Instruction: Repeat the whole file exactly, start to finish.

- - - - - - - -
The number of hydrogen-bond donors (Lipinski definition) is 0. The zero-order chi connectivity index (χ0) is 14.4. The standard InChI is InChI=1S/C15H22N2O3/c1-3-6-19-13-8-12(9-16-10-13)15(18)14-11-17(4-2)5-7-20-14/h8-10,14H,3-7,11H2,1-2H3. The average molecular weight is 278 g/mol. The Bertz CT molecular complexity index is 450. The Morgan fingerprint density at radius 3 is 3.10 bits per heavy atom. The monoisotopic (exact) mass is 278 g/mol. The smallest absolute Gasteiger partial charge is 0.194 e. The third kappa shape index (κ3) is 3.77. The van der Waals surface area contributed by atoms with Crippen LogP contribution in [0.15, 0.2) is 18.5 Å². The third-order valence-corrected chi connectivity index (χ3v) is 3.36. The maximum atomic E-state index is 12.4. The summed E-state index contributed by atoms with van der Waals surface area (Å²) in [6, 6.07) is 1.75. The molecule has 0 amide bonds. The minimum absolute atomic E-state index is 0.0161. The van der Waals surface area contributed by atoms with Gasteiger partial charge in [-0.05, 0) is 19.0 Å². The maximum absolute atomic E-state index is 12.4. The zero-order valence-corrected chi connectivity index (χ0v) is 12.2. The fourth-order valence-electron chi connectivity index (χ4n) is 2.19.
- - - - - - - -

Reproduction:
The number of hydrogen-bond donors (Lipinski definition) is 0. The zero-order chi connectivity index (χ0) is 14.4. The standard InChI is InChI=1S/C15H22N2O3/c1-3-6-19-13-8-12(9-16-10-13)15(18)14-11-17(4-2)5-7-20-14/h8-10,14H,3-7,11H2,1-2H3. The average molecular weight is 278 g/mol. The Bertz CT molecular complexity index is 450. The Morgan fingerprint density at radius 3 is 3.10 bits per heavy atom. The monoisotopic (exact) mass is 278 g/mol. The smallest absolute Gasteiger partial charge is 0.194 e. The third kappa shape index (κ3) is 3.77. The van der Waals surface area contributed by atoms with Crippen LogP contribution in [0.15, 0.2) is 18.5 Å². The third-order valence-corrected chi connectivity index (χ3v) is 3.36. The maximum atomic E-state index is 12.4. The summed E-state index contributed by atoms with van der Waals surface area (Å²) in [6, 6.07) is 1.75. The molecule has 0 amide bonds. The minimum absolute atomic E-state index is 0.0161. The van der Waals surface area contributed by atoms with Gasteiger partial charge in [-0.05, 0) is 19.0 Å². The maximum absolute atomic E-state index is 12.4. The zero-order valence-corrected chi connectivity index (χ0v) is 12.2. The fourth-order valence-electron chi connectivity index (χ4n) is 2.19.